By now you all have probably figured out that Julie is the “healthy” one and I like treats. So whatever your style is you should be able to resonate with one or the other of us 😉 Well storing honey in our food storage gives Julie a healthy option as a replacement for white sugar, and gives Jodi a delicious option for making yummy treats! It’s a win-win for us on the food storage front.
How much honey should I store
According to most food storage calculators it is recommended to store 60 pounds total of sugars/sweeteners per year per adult. Our calculator uses the common recommendation of just 3 pounds of honey per person. However, we both use honey in our basic bread recipes so we have chosen to store a little bit more than that. Some people feel that for health reasons they would rather store more honey than refined white sugar so obviously they would also up their honey storage amount. As you start using your food storage more and baking a lot from scratch you may find that you prefer to cook with honey and thus want to up your own storage amount as well.
What are the different types of honey
Raw – Unheated honey that has been removed from the comb. It may contain bits of wax, insect parts and other small debris. Raw honey contains small amounts of vitamins and minerals that are not in white sugar.
Filtered – Raw honey that has been warmed slightly to make it easier to filter out small particles and impurities. Filtered honey is almost the same as raw, just a little cleaner. Most of the small amounts of nutrients remain.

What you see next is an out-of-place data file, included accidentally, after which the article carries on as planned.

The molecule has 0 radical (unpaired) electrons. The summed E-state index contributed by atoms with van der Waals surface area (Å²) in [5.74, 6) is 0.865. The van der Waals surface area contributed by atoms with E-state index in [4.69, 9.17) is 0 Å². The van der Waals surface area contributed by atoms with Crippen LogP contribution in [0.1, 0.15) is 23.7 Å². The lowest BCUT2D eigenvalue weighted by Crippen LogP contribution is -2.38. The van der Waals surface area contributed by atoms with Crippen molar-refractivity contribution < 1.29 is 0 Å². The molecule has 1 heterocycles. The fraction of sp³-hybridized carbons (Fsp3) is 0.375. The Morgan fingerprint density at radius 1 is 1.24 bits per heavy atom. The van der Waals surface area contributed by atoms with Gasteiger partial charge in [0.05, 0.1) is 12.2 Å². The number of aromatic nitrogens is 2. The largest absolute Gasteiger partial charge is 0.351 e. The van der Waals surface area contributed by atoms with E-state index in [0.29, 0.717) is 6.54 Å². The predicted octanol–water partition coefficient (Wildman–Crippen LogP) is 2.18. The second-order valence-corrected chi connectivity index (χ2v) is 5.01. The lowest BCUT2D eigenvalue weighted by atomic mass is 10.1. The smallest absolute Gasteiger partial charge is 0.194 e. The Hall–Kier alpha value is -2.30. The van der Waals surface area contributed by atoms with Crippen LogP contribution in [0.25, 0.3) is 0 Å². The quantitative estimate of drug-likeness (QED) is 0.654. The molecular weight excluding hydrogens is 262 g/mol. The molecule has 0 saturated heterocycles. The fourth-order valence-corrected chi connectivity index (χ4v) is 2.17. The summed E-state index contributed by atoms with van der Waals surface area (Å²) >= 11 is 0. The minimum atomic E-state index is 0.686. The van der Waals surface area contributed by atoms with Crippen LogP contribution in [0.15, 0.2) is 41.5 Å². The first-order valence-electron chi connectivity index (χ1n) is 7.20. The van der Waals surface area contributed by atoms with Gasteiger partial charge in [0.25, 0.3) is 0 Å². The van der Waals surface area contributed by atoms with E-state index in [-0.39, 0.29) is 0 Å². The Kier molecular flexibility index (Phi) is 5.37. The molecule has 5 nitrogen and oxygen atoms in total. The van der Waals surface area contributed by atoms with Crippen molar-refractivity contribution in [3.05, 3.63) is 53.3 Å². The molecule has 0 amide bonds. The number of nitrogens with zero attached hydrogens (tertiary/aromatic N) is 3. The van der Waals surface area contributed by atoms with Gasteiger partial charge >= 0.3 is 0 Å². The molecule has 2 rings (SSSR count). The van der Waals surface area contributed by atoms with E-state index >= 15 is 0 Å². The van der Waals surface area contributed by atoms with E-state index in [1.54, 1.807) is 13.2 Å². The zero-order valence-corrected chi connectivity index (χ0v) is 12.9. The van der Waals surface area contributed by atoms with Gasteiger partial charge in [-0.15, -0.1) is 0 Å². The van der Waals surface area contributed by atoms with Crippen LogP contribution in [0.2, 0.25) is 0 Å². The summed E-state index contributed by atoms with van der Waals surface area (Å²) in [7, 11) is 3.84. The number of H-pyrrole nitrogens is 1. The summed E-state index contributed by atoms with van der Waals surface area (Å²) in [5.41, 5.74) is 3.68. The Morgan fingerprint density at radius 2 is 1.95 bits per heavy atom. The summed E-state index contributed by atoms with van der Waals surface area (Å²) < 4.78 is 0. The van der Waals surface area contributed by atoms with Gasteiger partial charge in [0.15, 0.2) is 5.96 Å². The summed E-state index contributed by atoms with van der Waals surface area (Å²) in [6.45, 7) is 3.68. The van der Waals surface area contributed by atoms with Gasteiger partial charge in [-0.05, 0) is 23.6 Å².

Liquid – Honey that has been heated to higher temperatures to allow for easier filtering and to kill any microorganisms. Usually lighter in color, this form is milder in flavor, resists crystallization and is generally clearer than raw honey. Much of the trace amounts of vitamins are lost in this processing.
Crystallized or Spun – This honey has had some of its moisture content removed to make a creamy, spread. It is the most processed form of honey.
How do I replace honey for sugar in a recipe?*
To bake with Honey:
Use pure raw honey for up to half of the sugar in the recipe
For each cup of honey used: reduce the liquid by 1/2 cup
Add 1/2 teaspoon baking soda
Reduce oven temperature by 25 degrees
To cook with honey:
For sauces, marinades, and salad dressings substitute pure honey for up to half the sugar in the recipe.
1 cup of sugar =1/3 to 1/2 cup honey. (If it is a stronger honey you would use 1/3 cup. If it is milder use 1/2 cup)
*Info found at Cox Honeyland website
What are some good food storage recipes using honey?
- Ezekiel Bread
- Best Wheat Bread Recipe
- Honey Whole Wheat Bread
- Blender Wheat Pancakes
- Granola Bars
- Honey Granola (scroll to bottom of post)
Where can I get honey in bulk?
Please note: Prices are current at the time of this posting.
- Emergency Essentials sells honey in a #10 can size for $40.95 which is about 9 pounds of honey.
- Honeyville Grain sells a variety of kinds of honey in a wide range of sizes.
- Rainy Day Foods has grade A honey in 45 lb buckets or 5 lb pails.
- Cox Honeyland sells pure raw honey in lots of different sizes from small containers up to 60 lb buckets.
- Thrive Life sells Honey Crystals which can be used in baking and you won’t have to worry about crystallization. A #10 Can is $16.19.